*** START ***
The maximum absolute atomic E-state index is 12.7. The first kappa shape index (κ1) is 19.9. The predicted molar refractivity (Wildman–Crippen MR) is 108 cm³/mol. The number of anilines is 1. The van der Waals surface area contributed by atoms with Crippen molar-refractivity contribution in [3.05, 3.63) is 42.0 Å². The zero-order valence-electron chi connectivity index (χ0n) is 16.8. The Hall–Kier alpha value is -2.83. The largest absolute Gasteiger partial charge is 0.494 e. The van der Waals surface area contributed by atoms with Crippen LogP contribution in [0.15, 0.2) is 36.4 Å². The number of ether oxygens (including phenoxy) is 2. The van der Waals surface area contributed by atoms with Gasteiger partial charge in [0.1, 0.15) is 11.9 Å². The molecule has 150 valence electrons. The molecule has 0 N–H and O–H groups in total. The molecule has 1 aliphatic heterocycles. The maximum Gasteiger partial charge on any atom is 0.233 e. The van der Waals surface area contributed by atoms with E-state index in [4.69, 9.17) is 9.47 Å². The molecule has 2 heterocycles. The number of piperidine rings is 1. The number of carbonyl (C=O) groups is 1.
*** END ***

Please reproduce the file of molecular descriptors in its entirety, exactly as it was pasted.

The maximum absolute atomic E-state index is 12.7. The first kappa shape index (κ1) is 19.9. The predicted molar refractivity (Wildman–Crippen MR) is 108 cm³/mol. The number of anilines is 1. The van der Waals surface area contributed by atoms with Crippen molar-refractivity contribution in [3.05, 3.63) is 42.0 Å². The zero-order valence-electron chi connectivity index (χ0n) is 16.8. The Hall–Kier alpha value is -2.83. The largest absolute Gasteiger partial charge is 0.494 e. The van der Waals surface area contributed by atoms with Crippen LogP contribution in [0.15, 0.2) is 36.4 Å². The number of ether oxygens (including phenoxy) is 2. The van der Waals surface area contributed by atoms with Gasteiger partial charge in [0.1, 0.15) is 11.9 Å². The molecule has 150 valence electrons. The molecule has 0 N–H and O–H groups in total. The molecule has 1 aliphatic heterocycles. The maximum Gasteiger partial charge on any atom is 0.233 e. The van der Waals surface area contributed by atoms with E-state index in [4.69, 9.17) is 9.47 Å². The molecule has 2 heterocycles. The number of piperidine rings is 1. The number of carbonyl (C=O) groups is 1.